Forum - On Role-playing vs Mapping

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Overview > Community > OGF-related random discussion > On Role-playing vs Mapping
[#3033]

I want to make an observation. This site (OGF) is not meant to be an "imaginary country role-playing" website. This is meant to be a mapping website.

I think that's an important distinction.

I have come to believe that having a wiki on OGF is actually a MISTAKE, since a lot of people have come to believe that role-playing is a central aspect of the site. It creates a lot of administrative headaches, a lot of misunderstandings, a lot of unnecessary social conflict, etc.

One way that I, personally, have decided to deal with this problem is to NOT roleplay my territories. I have been very gradually removing Ardisphere, Mahhal, Makaska from the wiki - and my long term goal is to have them each have only one single page, simply introducing the territory and nothing more.

I am not building embassies. I am not roleplaying historical or contemporary interactions. I am not joining sports leagues or international associations.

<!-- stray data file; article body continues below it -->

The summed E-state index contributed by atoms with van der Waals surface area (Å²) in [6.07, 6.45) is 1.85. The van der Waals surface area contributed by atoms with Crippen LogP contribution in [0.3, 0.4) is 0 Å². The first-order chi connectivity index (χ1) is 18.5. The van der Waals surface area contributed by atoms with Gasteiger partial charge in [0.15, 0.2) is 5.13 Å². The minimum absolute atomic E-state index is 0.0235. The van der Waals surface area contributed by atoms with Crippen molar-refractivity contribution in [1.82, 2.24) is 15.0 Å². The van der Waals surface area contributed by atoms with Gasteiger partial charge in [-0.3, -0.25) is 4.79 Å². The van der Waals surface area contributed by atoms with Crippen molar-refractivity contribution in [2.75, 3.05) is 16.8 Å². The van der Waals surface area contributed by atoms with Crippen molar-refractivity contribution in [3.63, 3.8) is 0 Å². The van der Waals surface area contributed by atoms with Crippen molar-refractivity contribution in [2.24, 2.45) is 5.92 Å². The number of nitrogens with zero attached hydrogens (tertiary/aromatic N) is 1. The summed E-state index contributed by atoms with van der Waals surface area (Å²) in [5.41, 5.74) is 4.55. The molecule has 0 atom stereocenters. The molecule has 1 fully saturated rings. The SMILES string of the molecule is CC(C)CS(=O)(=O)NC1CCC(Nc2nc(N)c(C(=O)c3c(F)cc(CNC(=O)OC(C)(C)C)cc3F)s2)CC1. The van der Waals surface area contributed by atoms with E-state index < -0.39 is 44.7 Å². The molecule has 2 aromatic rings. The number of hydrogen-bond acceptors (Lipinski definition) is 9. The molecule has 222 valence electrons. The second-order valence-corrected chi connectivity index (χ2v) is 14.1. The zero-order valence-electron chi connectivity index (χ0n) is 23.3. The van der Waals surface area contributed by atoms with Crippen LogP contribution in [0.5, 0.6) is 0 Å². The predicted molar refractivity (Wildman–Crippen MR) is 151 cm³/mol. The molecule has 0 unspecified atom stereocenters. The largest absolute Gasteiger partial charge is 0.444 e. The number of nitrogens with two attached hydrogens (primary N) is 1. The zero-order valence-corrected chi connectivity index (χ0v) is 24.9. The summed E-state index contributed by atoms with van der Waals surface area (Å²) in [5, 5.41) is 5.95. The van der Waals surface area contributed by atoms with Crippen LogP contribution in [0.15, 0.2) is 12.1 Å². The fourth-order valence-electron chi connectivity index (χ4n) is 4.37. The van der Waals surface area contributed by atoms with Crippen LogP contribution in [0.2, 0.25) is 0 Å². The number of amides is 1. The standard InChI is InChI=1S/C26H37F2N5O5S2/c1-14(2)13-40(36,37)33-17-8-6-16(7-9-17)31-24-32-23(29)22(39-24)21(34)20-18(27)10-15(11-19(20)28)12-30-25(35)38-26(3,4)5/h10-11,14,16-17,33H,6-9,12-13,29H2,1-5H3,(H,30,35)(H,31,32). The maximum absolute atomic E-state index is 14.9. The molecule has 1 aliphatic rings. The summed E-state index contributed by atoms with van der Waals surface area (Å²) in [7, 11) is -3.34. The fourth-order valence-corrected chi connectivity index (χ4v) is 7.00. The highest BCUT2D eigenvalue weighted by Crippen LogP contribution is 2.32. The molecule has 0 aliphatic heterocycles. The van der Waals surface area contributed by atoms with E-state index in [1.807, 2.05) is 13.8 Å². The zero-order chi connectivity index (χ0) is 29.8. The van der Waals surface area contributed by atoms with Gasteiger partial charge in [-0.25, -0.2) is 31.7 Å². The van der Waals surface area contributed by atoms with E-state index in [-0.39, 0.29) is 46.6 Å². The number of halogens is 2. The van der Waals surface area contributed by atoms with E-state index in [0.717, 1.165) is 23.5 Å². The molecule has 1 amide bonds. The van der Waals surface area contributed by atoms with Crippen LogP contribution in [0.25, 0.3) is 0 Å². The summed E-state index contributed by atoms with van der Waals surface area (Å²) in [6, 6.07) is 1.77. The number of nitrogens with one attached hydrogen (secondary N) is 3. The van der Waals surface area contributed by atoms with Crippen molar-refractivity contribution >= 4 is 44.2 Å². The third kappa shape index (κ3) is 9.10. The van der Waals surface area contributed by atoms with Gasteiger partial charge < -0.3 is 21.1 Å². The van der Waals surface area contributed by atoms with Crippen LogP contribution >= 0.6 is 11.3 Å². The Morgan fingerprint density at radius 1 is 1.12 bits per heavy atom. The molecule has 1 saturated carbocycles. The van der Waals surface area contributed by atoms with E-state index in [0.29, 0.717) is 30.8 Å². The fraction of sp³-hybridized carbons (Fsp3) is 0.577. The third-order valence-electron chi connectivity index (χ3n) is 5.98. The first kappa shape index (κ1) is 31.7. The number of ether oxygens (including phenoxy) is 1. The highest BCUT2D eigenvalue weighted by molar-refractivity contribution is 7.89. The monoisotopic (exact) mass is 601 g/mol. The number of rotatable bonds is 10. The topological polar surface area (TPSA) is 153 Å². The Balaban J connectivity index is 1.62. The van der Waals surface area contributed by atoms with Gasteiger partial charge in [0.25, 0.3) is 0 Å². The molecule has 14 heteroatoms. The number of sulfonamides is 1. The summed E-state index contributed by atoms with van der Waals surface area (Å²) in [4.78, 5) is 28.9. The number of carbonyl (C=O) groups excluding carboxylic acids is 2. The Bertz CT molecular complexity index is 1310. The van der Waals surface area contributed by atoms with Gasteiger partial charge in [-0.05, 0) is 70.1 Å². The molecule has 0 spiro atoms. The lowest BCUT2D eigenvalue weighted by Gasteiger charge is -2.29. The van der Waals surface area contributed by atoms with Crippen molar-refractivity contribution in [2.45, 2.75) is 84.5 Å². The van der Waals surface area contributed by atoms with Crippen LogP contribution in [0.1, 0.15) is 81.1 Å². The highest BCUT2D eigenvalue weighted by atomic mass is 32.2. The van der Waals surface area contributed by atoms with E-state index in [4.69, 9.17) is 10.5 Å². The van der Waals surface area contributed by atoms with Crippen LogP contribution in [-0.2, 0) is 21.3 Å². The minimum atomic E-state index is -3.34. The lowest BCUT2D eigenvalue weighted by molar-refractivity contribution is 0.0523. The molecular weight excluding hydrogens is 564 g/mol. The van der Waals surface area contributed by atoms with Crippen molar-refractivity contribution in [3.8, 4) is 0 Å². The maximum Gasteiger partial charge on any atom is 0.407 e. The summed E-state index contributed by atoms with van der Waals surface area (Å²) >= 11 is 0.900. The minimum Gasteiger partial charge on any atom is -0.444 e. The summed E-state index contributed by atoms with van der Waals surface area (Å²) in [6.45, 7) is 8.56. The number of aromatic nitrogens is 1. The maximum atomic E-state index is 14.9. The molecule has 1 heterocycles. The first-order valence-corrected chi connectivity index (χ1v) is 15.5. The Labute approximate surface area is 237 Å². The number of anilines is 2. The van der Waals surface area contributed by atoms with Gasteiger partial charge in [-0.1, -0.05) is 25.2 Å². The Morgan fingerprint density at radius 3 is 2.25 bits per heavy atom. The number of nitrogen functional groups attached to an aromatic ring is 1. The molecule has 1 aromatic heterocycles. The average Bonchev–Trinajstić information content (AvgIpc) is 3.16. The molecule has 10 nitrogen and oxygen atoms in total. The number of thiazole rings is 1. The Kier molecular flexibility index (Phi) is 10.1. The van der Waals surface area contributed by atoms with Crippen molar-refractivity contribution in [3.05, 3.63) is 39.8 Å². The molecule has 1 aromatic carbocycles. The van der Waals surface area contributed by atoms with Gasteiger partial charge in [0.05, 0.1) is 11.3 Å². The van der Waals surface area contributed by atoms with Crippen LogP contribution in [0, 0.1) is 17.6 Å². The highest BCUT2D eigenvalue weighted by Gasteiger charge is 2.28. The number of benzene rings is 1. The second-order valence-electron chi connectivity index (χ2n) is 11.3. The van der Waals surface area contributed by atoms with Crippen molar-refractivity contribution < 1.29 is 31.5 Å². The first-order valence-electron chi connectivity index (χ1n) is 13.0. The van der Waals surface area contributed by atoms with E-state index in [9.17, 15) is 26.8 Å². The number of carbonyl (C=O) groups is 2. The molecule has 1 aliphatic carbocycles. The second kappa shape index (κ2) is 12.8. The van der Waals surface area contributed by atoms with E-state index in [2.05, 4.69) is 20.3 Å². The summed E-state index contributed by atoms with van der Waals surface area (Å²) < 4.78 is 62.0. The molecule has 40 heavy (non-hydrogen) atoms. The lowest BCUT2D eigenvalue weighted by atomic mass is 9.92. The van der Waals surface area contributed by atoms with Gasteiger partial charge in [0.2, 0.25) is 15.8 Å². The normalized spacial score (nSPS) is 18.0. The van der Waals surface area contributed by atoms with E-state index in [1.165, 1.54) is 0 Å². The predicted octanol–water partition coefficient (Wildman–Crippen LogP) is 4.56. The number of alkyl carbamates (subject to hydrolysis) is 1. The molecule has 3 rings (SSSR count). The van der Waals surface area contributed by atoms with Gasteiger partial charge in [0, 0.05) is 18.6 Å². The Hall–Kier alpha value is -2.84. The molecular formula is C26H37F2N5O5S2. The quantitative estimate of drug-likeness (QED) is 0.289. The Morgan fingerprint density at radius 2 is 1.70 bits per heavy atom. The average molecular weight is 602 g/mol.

In fact, I am quite interested in these things (as people who have seen my past work know). However, I strongly feel that as a member of the admin team, I want to set an example. And the example I intend to set is: concentrate on the mapping. Period.

Happy mapping.

Posted by Luciano on 3 January 2019 at 14:46.

I don't get your point of 'not role-playing', do you mean that there shouldn't be any history about the mapping? I think you're talking about overwikification, but a wiki on OGF is like an extra resource for our mapping. I'd rather to believe that it's not just what you see on the map, it's about the story this universe is telling us.

Posted by Voivod on 3 January 2019 at 14:58.

Is this supposed to be an immutable statement or a starting point for a discussion?